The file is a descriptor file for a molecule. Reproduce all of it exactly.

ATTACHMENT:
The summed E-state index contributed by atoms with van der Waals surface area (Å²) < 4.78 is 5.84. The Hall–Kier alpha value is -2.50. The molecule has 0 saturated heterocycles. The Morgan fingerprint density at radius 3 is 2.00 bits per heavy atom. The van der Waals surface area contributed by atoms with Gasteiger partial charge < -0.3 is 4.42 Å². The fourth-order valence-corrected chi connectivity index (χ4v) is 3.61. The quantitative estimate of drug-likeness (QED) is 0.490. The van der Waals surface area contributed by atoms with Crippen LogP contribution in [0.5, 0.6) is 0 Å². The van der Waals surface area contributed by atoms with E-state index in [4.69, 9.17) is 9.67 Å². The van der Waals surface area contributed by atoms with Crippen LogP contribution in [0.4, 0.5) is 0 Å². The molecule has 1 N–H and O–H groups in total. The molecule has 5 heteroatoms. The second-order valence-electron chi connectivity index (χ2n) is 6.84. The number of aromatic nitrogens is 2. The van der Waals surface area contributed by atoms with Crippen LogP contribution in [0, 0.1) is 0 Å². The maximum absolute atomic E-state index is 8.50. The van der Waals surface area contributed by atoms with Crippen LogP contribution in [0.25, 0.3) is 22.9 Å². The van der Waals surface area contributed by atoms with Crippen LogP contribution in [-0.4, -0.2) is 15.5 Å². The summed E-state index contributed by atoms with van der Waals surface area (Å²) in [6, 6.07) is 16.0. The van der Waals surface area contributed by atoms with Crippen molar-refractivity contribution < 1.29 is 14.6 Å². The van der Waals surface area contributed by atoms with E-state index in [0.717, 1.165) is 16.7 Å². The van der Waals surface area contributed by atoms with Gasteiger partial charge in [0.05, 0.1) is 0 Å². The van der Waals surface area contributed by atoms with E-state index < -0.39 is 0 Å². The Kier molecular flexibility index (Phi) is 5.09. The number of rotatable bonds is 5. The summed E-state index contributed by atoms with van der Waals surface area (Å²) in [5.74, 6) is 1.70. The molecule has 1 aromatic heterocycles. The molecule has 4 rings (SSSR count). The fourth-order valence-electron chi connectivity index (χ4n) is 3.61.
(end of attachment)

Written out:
The summed E-state index contributed by atoms with van der Waals surface area (Å²) < 4.78 is 5.84. The Hall–Kier alpha value is -2.50. The molecule has 0 saturated heterocycles. The Morgan fingerprint density at radius 3 is 2.00 bits per heavy atom. The van der Waals surface area contributed by atoms with Gasteiger partial charge < -0.3 is 4.42 Å². The fourth-order valence-corrected chi connectivity index (χ4v) is 3.61. The quantitative estimate of drug-likeness (QED) is 0.490. The van der Waals surface area contributed by atoms with Crippen LogP contribution in [0.5, 0.6) is 0 Å². The van der Waals surface area contributed by atoms with E-state index in [4.69, 9.17) is 9.67 Å². The van der Waals surface area contributed by atoms with Crippen LogP contribution in [0.4, 0.5) is 0 Å². The molecule has 1 N–H and O–H groups in total. The molecule has 5 heteroatoms. The second-order valence-electron chi connectivity index (χ2n) is 6.84. The number of aromatic nitrogens is 2. The van der Waals surface area contributed by atoms with Crippen LogP contribution in [0, 0.1) is 0 Å². The maximum absolute atomic E-state index is 8.50. The van der Waals surface area contributed by atoms with Crippen LogP contribution in [0.25, 0.3) is 22.9 Å². The van der Waals surface area contributed by atoms with Crippen LogP contribution in [-0.4, -0.2) is 15.5 Å². The summed E-state index contributed by atoms with van der Waals surface area (Å²) in [6, 6.07) is 16.0. The van der Waals surface area contributed by atoms with Crippen molar-refractivity contribution < 1.29 is 14.6 Å². The van der Waals surface area contributed by atoms with E-state index in [0.717, 1.165) is 16.7 Å². The van der Waals surface area contributed by atoms with Gasteiger partial charge in [0.05, 0.1) is 0 Å². The van der Waals surface area contributed by atoms with E-state index < -0.39 is 0 Å². The Kier molecular flexibility index (Phi) is 5.09. The number of rotatable bonds is 5. The summed E-state index contributed by atoms with van der Waals surface area (Å²) in [5.74, 6) is 1.70. The molecule has 1 aromatic heterocycles. The molecule has 4 rings (SSSR count). The fourth-order valence-electron chi connectivity index (χ4n) is 3.61.